This Week in Weird Federal Crimes: Don’t be Littering (at a NPS Site)!

Collin Hart, Associate Member, University of Cincinnati Law Review

The U.S. National Parks System (“NPS”) is one of our country’s great treasures  and comprises 418 different sites with eighty-five million acres of protected land.[1] The NPS was created in 1916 by President Woodrow Wilson and while the NPS contains many actual parks, the system also contains and oversees national monuments, historical sites, battlefield and military parks, nature preserves, sea shores, and lakeshores.[2] The NPS is becoming increasingly popular with over 330 million recreational visits in 2017[3] and after visiting one of the many sites it is easy to see why the NPS attracts so many visitors. Whether one seeks an opportunity to learn more about nature, history, or simply some fresh air, the NPS offers some of the most beautiful, pristine, and historical sites in the world.

For many the main draw in visiting one of the many national parks is the opportunity to experience nature in its most pristine form. In an often dirty and trash filled world, the chance to escape to something cleaner and simpler is irresistible for many. While it may seem impossible to keep any space clean in modern times, the NPS is able to keep all of its sites nearly pristine and free of loose trash through a combination of clear communication, voluntary support, and a little good-old-fashion government muscle. Namely by criminalizing the disposal of trash in anything other than a trash can.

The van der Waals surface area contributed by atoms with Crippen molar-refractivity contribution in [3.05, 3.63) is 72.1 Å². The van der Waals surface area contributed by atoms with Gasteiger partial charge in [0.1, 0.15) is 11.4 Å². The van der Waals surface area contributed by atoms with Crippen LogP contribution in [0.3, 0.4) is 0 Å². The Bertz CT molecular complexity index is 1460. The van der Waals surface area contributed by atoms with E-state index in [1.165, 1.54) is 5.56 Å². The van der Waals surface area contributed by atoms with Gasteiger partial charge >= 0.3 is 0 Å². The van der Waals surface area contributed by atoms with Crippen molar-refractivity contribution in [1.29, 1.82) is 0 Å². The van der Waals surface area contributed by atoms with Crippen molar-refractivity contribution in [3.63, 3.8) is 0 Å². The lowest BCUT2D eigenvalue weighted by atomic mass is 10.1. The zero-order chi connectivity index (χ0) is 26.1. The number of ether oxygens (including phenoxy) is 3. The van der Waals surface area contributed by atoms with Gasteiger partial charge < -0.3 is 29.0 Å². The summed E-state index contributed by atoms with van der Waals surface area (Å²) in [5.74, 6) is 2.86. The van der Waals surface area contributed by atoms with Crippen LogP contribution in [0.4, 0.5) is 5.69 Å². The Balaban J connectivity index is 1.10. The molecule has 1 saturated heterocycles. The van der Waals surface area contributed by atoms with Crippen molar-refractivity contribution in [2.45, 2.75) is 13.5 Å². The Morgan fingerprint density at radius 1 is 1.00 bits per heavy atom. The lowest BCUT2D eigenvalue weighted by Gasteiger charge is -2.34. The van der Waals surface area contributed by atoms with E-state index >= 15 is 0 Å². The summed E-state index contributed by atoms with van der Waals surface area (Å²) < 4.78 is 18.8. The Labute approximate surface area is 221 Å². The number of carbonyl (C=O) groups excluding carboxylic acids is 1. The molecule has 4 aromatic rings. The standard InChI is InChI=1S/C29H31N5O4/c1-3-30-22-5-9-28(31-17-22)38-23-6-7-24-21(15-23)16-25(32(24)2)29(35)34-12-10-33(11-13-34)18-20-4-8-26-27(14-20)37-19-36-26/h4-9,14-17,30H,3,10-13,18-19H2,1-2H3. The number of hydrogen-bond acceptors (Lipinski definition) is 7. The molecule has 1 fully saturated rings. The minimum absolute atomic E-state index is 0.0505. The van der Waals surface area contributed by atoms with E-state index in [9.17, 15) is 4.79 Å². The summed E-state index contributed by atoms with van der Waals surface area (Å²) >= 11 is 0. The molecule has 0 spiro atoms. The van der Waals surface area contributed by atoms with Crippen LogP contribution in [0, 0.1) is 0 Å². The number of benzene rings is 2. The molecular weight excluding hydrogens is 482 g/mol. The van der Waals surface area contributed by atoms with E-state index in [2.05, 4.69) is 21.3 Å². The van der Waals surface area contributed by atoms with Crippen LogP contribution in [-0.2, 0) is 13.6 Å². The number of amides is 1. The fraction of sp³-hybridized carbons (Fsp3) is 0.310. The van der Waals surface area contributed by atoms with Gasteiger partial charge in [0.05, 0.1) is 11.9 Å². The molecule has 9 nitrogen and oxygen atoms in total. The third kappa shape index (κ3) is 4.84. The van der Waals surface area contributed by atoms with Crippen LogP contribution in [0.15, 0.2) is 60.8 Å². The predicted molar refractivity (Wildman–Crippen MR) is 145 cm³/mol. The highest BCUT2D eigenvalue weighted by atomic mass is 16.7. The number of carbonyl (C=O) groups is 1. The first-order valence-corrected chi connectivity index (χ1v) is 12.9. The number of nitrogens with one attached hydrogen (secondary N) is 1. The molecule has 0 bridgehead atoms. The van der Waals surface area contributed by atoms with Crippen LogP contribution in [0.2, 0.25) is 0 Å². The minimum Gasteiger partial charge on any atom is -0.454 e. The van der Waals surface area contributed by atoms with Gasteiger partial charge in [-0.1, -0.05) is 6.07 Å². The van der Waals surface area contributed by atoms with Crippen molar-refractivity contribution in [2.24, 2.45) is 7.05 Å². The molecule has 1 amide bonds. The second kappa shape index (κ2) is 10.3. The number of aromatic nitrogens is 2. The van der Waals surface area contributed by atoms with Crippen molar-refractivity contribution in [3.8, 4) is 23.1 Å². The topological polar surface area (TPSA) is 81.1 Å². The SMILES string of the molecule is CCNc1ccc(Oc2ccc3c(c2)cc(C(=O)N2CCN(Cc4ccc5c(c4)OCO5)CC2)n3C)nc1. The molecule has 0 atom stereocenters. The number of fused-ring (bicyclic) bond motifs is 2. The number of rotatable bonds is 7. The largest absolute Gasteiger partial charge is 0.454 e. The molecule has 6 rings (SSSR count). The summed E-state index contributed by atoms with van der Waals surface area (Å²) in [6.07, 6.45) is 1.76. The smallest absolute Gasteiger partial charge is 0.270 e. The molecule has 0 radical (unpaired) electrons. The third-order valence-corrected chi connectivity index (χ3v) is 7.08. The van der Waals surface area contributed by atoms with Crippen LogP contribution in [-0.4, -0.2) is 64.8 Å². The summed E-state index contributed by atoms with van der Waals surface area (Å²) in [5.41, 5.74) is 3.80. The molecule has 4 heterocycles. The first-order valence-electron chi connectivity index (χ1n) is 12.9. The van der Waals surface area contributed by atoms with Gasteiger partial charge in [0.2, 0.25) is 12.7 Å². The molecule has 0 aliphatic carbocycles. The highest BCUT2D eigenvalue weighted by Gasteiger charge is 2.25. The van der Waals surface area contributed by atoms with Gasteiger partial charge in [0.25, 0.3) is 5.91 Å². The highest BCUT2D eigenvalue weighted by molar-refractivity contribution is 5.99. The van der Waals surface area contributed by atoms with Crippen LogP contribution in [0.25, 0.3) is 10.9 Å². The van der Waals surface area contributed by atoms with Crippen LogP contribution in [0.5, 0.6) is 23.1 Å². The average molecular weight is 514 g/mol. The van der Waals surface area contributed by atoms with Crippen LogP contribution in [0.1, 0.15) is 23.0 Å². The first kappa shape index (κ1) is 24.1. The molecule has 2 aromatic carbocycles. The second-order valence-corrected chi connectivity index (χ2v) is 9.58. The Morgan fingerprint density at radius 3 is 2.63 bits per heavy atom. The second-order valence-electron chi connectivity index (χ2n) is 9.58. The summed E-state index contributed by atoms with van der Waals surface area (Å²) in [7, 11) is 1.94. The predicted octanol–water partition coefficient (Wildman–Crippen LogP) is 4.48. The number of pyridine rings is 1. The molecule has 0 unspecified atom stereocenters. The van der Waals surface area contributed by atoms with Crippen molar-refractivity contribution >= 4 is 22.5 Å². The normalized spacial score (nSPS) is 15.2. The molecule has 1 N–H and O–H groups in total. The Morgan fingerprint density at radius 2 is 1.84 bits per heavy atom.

Under 18 U.S.C. §1865(a), any person that violates any NPS regulation can be subject to up to six-months in jail, fines, or both.[4] Additionally, under 36 C.F.R. §2.14(a)(1), disposing of trash in anything other than a trash can is prohibited on NPS sites.[5] Thus, if one litters at a NPS site that person could face six months in jail and/or additional fines. In other words, don’t litter at a national park!

The moral of this story is two-fold. First, it does not pay to litter at a NPS site. While no one likes to carry around an empty Doritos bag, that slight inconvenience is nothing compared to six months in jail. Second, aside from any legal obligation all Americans should strive protect and maintain our natural and historical sites. No matter one’s age, race, or political affiliation, everyone can enjoy, experience, and take pride in our national parks system. So, everyone should strive to keep the NPS as pristine and undegraded by human activity as possible so that generations to come will be able to experience these places in all their glory!


[1] National Park Service Overview, National Parks Service, https://www.nps.gov/aboutus/news/upload/NPS-Overview.pdf.

[2] Id.

[3] National Park System Sees More Than 330 Million Visitors, National Parks Service (February 28, 2018), https://www.nps.gov/orgs/1207/02-28-2018-visitation-certified.htm.

[4] 18 U.S.C.A. §1865(a) (2018).

[5] 36 C.F.R. §2.14(a)(1) (2019).

Photo provided by Wiki Commons

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